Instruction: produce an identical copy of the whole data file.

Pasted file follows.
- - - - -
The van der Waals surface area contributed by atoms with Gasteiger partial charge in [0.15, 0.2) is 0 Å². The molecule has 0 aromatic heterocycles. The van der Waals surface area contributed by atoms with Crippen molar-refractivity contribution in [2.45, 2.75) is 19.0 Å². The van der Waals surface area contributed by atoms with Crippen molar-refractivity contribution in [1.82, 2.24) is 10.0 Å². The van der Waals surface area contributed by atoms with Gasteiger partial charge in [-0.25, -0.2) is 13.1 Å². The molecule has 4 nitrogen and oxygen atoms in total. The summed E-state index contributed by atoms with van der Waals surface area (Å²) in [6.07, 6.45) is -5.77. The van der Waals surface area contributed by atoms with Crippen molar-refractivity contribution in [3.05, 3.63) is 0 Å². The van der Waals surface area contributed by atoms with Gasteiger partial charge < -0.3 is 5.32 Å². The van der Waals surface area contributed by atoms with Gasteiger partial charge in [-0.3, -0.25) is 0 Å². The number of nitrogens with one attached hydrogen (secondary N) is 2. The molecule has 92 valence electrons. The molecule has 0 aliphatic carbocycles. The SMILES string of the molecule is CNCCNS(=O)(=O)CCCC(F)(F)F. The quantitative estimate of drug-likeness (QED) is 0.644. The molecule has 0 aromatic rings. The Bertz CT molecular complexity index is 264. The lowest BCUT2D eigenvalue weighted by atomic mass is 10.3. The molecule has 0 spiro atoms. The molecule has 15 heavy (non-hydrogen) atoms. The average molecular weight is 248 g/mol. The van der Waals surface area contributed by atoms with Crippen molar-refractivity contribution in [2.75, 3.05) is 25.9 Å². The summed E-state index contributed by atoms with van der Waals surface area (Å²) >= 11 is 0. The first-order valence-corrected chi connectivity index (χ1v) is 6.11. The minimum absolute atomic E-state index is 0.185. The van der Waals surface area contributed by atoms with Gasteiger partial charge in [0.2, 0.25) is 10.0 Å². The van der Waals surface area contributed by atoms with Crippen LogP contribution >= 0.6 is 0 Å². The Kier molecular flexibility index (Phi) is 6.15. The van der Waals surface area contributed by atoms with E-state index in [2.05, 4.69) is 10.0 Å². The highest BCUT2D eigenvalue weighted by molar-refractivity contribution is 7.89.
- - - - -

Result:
The van der Waals surface area contributed by atoms with Gasteiger partial charge in [0.15, 0.2) is 0 Å². The molecule has 0 aromatic heterocycles. The van der Waals surface area contributed by atoms with Crippen molar-refractivity contribution in [2.45, 2.75) is 19.0 Å². The van der Waals surface area contributed by atoms with Crippen molar-refractivity contribution in [1.82, 2.24) is 10.0 Å². The van der Waals surface area contributed by atoms with Gasteiger partial charge in [-0.25, -0.2) is 13.1 Å². The molecule has 4 nitrogen and oxygen atoms in total. The summed E-state index contributed by atoms with van der Waals surface area (Å²) in [6.07, 6.45) is -5.77. The van der Waals surface area contributed by atoms with Crippen molar-refractivity contribution in [3.05, 3.63) is 0 Å². The van der Waals surface area contributed by atoms with Gasteiger partial charge < -0.3 is 5.32 Å². The van der Waals surface area contributed by atoms with Gasteiger partial charge in [-0.3, -0.25) is 0 Å². The number of nitrogens with one attached hydrogen (secondary N) is 2. The molecule has 92 valence electrons. The molecule has 0 aliphatic carbocycles. The SMILES string of the molecule is CNCCNS(=O)(=O)CCCC(F)(F)F. The quantitative estimate of drug-likeness (QED) is 0.644. The molecule has 0 aromatic rings. The Bertz CT molecular complexity index is 264. The lowest BCUT2D eigenvalue weighted by atomic mass is 10.3. The molecule has 0 spiro atoms. The molecule has 15 heavy (non-hydrogen) atoms. The average molecular weight is 248 g/mol. The van der Waals surface area contributed by atoms with Crippen molar-refractivity contribution in [2.75, 3.05) is 25.9 Å². The summed E-state index contributed by atoms with van der Waals surface area (Å²) >= 11 is 0. The first-order valence-corrected chi connectivity index (χ1v) is 6.11. The minimum absolute atomic E-state index is 0.185. The van der Waals surface area contributed by atoms with Gasteiger partial charge in [0.2, 0.25) is 10.0 Å². The van der Waals surface area contributed by atoms with Crippen LogP contribution >= 0.6 is 0 Å². The Kier molecular flexibility index (Phi) is 6.15. The van der Waals surface area contributed by atoms with E-state index in [2.05, 4.69) is 10.0 Å². The highest BCUT2D eigenvalue weighted by molar-refractivity contribution is 7.89.